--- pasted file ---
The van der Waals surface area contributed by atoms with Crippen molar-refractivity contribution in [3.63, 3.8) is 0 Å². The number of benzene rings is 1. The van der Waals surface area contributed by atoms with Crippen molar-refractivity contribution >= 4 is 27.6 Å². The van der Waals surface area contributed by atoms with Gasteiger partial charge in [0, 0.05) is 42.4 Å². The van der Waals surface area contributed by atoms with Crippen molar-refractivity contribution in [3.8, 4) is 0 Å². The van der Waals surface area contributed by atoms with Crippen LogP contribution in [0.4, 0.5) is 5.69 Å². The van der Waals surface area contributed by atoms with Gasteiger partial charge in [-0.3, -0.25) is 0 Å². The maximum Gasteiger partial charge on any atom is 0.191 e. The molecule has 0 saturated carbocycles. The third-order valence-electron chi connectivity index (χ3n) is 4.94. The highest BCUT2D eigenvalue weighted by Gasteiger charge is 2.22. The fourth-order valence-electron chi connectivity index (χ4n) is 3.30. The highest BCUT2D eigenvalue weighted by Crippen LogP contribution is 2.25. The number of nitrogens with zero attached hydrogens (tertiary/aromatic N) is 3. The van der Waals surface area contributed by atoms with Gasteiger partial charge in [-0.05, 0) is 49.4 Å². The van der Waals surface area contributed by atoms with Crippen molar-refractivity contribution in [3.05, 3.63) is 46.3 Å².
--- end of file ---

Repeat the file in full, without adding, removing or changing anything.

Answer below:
The van der Waals surface area contributed by atoms with Crippen molar-refractivity contribution in [3.63, 3.8) is 0 Å². The number of benzene rings is 1. The van der Waals surface area contributed by atoms with Crippen molar-refractivity contribution >= 4 is 27.6 Å². The van der Waals surface area contributed by atoms with Gasteiger partial charge in [0, 0.05) is 42.4 Å². The van der Waals surface area contributed by atoms with Crippen molar-refractivity contribution in [3.8, 4) is 0 Å². The van der Waals surface area contributed by atoms with Crippen LogP contribution in [0.4, 0.5) is 5.69 Å². The van der Waals surface area contributed by atoms with Gasteiger partial charge in [-0.3, -0.25) is 0 Å². The maximum Gasteiger partial charge on any atom is 0.191 e. The molecule has 0 saturated carbocycles. The third-order valence-electron chi connectivity index (χ3n) is 4.94. The highest BCUT2D eigenvalue weighted by Gasteiger charge is 2.22. The fourth-order valence-electron chi connectivity index (χ4n) is 3.30. The highest BCUT2D eigenvalue weighted by Crippen LogP contribution is 2.25. The number of nitrogens with zero attached hydrogens (tertiary/aromatic N) is 3. The van der Waals surface area contributed by atoms with Gasteiger partial charge in [-0.05, 0) is 49.4 Å². The van der Waals surface area contributed by atoms with Crippen molar-refractivity contribution in [3.05, 3.63) is 46.3 Å².